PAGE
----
Examining Complementary & Alternative Cancer Treatments Part 9: Biofeedback Therapy

Biofeedback Therapy involves using the mind to control certain body functions. It is part of the several relaxation methods that were found to be beneficial by the United States National Institutes of Health.

Although there has not been any substantive evidence that biofeedback can affect the progression of cancer among patients, it is widely accepted as a suitable method of enhancing the quality of life of some cancer patients.

Biofeedback is usually recommended for patients who want to lessen the amount of pain they experience while in treatment. This therapy is usually performed with the help of a therapist, but with practice, patients or their loved ones can learn to do biofeedback on their own. Through biofeedback, a cancer patient is able to see which of his or her physical functions may be causing pain or discomfort. It is designed to treat the following signs and symptoms:

  • Stress

  • Anxiety

  • Migraine

  • Temporo-mandibular joint disorder

  • Cardiac arrhythmia

  • Low or high blood pressure level

  • Urinary incontinence

  • Irritable bladder syndrome

  • Chronic gastrointestinal problems

    • Ulcer

    • Irritable bowel syndrome

    • Crohn’s disease

  • Epilepsy

  • Movement disorders

  • Nausea and vomiting

  • Sleeping disorders

This specific therapy allows cancer patients to be aware of and be able to manage some of the physical process that are controlled automatically by our bodies, which includes the following:

  • Heart rate

  • Blood pressure and circulation

  • Temperature

  • Muscle tension

  • Sweating

  • Brain activity

How Does it Work?

A special monitoring device is used to track hard-to-detect bodily processes, which is reported back to the biofeedback therapist through a continuous signal that is usually in the form of a tone or an image. By analyzing which processes are in distress or affected by cancer treatment, patients can adjust their physical, emotional, and mental state to improve their condition.

A monitor is connected to the skin using electrodes, which evaluates any changes in the particular bodily function that the patient wishes to observe. In the form of tones and images, the results are then analyzed so that the patient can act accordingly. The process will be repeated as frequently as needed until the patient achieved the desired results or until he or she is able to depend on conscious thought to improve physical processes. Some have learned to control their bodily functions without the help of a monitoring device, while a significant few have to go back to using it after a while.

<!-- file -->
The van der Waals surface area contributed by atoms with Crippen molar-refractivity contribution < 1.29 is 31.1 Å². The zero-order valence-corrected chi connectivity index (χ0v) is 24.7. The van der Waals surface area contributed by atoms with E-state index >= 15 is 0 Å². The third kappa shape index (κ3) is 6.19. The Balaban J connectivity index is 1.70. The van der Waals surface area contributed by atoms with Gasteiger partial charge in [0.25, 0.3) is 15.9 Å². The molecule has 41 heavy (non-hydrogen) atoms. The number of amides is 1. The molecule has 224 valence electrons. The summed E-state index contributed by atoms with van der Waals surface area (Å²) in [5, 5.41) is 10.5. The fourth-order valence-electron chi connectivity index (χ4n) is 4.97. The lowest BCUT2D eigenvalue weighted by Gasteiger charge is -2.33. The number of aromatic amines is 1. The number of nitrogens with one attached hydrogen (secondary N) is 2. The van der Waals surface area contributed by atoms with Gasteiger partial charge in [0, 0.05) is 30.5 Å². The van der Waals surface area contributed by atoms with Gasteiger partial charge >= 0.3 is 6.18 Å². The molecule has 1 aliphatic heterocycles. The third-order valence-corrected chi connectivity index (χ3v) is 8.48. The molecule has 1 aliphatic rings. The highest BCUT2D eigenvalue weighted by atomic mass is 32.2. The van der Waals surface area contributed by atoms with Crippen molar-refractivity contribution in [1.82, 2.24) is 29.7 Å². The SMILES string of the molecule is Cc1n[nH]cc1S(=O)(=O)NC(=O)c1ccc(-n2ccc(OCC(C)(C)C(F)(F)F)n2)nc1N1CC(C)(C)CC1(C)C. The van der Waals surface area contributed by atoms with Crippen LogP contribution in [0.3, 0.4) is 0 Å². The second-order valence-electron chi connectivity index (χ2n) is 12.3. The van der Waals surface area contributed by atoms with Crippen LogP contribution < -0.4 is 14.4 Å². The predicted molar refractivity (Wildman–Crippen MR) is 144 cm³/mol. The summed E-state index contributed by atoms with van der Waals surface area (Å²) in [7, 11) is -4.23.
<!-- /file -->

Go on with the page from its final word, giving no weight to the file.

Different Ways of Measuring the Bodily Processes

  • Electromyogram – This device is designed to measure muscles’ electrical activity.

  • Thermal Biofeedback – Used for analyzing skin temperature and is a very reliable indicator of blood circulation.

  • Electrodermal Activity – This particular device, on the other hand, displays any sudden or constant changes in a patient’s perspiration rate, which can help gauge the level of anxiety that the patient experiences.

  • Finger Pulse Measurements – A finger pulse measurement device reflects indicates whether a person has high blood pressure levels, shows any heartbeat irregularities, and also monitors anxiety level.

  • Breathing Rate Monitoring – Observing patients’ breathing rate can help with the management of hyperventilation, asthma, and anxiety attacks.

The historical relevance of the biofeedback therapy  goes back to ancient eastern medical systems. Practitioners of yoga and meditation are said to have been able to control their physical processes that are usually thought of as impossible.

Research and studies regarding the effectiveness of biofeedback progressed only during the 1970s. It was originally used by mental health professionals such as psychologists and counselors, but is categorized under the complementary and alternative cancer treatments that help patients cope with such a complicated and debilitating disease.

Click here for our blog Disclaimer.